This TIL made me think that people here might be interested in my experiences because I was there when the lawsuit was filed. Like every other active volunteer I thought it was ridiculous. I wasn't laughing anymore though when AOL decided to "limit their liability" and term me for being a teenager.

Before anybody asks, I didn't find out about the settlement until the day after the deadline to file a claim. So I've never gotten a dime in compensation. I have memories though. And an almost embarrassingly large pile of documentation (emails, chat logs, forum posts) from the time.


Un-redacted images have been sent to the mods along with proof of who I am. Hopefully they haven't gone to bed.

Can't think of anything else to add, so AMA!

Comments: 90 • Responses: 28  • Date: 

neutronpenguin25 karma

What's your personal take on this whole thing?

simAlity81 karma

I think Reddit is headed in a very bad direction. The kind of passion that Victoria, Dacvak and KickMe444 brought to the table isn't the sort of thing you can just go out and find on a job board. For all three to have been given the boot says bad things about the current management and their vision for this site.

That said, Reddit will survive the current crisis. This may be the beginning of the end of the site, but it isn't The End. What happened will not be forgotten but a site like this is too big to fail overnight.

uberrust14 karma

That's what they said about too, too big to fail. Now look at it, and that happened in a very brief time frame. I was very much a power user on digg and it was almost night and day when they rolled out the latest version. Everyone left. We were pandering to a tiny audience.

simAlity51 karma

I'm not saying that Reddit is too big to fail. I am saying it is too big to fail overnight. Also, IIRC, what Digg did was cut off user generated content. Which is like committing seppaku.

unode20 karma

Thanks for offering this AMA at such an appropriate time!

Based on what you've heard (subjectively) about Victoria's departure, how similar does it seem to the conditions of the AOL lawsuit?

simAlity32 karma

In a lot of ways, it is actually very different.
For one thing, Victoria was paid. Also, at AOL, we had shifts that we were expected to work. If, for some reason, you couldn't work your normal shift you had to find someone who could fill in for you. If you elected to do forum moderation you were assigned a forum (you couldn't pick) and expected to keep track of everything that happened there.

For Reddit volunteers things seem to be a lot more free-flowing. It appears to be "do what you can, when you can."

However the lack of useful tools, communication and support from the higher ups is very much the same.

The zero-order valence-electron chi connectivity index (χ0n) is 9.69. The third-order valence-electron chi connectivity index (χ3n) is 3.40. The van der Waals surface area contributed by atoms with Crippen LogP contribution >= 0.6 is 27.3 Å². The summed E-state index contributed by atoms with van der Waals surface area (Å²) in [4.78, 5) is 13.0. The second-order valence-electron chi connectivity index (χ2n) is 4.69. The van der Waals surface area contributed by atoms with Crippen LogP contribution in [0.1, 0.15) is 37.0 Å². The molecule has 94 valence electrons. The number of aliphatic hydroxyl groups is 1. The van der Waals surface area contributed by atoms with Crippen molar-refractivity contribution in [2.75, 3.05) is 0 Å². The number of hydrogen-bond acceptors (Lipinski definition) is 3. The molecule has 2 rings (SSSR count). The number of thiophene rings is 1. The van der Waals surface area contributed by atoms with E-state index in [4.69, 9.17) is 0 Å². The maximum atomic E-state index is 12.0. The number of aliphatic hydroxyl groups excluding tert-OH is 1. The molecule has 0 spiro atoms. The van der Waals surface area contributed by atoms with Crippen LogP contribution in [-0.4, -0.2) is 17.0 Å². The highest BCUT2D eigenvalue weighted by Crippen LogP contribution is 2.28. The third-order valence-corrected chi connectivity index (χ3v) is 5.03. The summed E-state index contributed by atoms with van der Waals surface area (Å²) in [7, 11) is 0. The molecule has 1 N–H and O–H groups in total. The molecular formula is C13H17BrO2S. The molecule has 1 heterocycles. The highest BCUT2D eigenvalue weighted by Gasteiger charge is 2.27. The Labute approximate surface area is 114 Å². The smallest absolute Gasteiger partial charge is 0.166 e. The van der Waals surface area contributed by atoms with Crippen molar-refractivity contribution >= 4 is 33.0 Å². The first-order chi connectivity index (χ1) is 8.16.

Also, AOL required everybody to sign an NDA.

KellyHallissey11 karma

Actually, its identical. The guide boss, a paid employee was fired at the beginning of the end of remote staff. Her leaving is what gained me the label of "discontent" because I was fed information & memos as to what was going to go down....

simAlity14 karma

Ah, Kelly Hallissey, leader of

How's the baby?

With respect, I strongly suggest that you start your own AMA. Proof can be sent to AMA verify. Given your prominence they might even put you on the schedule.

KellyHallissey10 karma

lol the "baby" is now 17!!! I think I should probably read the rules before starting much more ;x Brian Williams & I are discussing digging out the paperwork & files we were sent on the court case. I'm sure I can drag up some of the other named parties as well. Dangit now Im committing, I should BE committed. I should prolly just throw everything on the domain & let them all read it without comment #SlackerPath

simAlity12 karma

JFYI guys: She's not referring to NBC's Brian Williams.

Seriously, you should start your own AMA. People here are deeply interested in what happened at AOL because Reddit is treating their own mods in a very shitty manner.

Dsnahans14 karma

What exactly consisted of a full days work?

simAlity30 karma

I did a two hour long shift after school on Mondays, Wednesdays and Fridays. At the end of each chat I was expected to submit a list of name of everybody who participated and upload a log of the chat to one of the site libraries. Then I would file a report on the forum.

I don't really remember when I fit in the forum moderation. I only did it for a couple of months towards the end of my year there. With the forum moderation I went through all the new posts and removed any spam or content violations. I don't think there was a report that needed to be filed.

sovietskaya18 karma

That's fucking serious work. with all the reporting. And you just took it for free... did you find the experience useful later on?

simAlity27 karma

It wasn't bad once you got the hang of it. The chat room would announce when someone entered or left the room and I would just copy pasta the name into an email which was sent at the end of of each shift. The report itself was pretty much fill in the blank although there was a place for "war stories".

Did I find the experience "useful" later on? Kinda hard to say 'yes'. It was my first taste of corporate America which was valuable.